Free Speech

"Can the Government Deny Foster Parent Applications Due to Religious Beliefs?"

An American Enterprise Institute "Are You Kidding Me?" podcast episode, with Naomi Schaefer Riley, Ian Rowe, and me.

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I much enjoyed the conversation, and I hope you will, too. From the AEI summary:

James and Gail Blais were barred from fostering their one-year-old great-granddaughter due to their religious beliefs. During the foster parent application process, the Washington state government led the Blaises through hypothetical questions assessing how they would respond if their great-granddaughter were to identify as homosexual or transgender at some point in the future. As Seventh-Day Adventists, the Blaises said they would certainly continue to love the child, but they could not support the child's decision in that circumstance. This raises an important question: can state governments deny foster applications due to the religious beliefs of potential foster parents?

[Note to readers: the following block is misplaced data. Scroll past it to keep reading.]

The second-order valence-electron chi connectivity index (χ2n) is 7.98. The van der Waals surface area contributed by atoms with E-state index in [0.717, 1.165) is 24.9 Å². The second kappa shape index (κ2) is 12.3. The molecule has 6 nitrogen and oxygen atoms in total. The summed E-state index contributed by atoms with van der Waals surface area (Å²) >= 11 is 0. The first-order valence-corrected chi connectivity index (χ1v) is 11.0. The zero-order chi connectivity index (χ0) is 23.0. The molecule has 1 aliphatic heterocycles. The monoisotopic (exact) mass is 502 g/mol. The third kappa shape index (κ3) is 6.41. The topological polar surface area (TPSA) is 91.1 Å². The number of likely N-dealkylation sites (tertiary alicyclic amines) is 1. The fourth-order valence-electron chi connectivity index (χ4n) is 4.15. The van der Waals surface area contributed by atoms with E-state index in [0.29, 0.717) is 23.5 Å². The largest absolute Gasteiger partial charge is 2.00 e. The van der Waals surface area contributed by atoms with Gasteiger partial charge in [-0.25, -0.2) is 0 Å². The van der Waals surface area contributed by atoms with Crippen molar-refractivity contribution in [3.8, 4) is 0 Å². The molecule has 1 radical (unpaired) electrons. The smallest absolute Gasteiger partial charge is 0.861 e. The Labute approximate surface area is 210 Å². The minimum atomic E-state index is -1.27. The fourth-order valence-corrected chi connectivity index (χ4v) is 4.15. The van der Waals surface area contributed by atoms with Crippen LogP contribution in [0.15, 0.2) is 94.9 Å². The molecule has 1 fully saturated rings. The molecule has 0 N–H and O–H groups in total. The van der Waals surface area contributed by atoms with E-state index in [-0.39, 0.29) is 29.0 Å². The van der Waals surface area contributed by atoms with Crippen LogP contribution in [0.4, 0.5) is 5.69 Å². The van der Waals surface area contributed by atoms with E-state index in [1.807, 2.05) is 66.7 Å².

In this episode, Naomi and Ian are joined by Eugene Volokh, an expert in first amendment law and professor of law at UCLA, to explore how state adoption authorities can ensure the well-being of foster children while respecting the religious beliefs of prospective foster parents. Volokh notes that because the Blaises were applying to care for a relative, and the decision to deny their application was based on responses to hypothetical scenarios, this case signals a particularly concerning overreach by the Washington state government.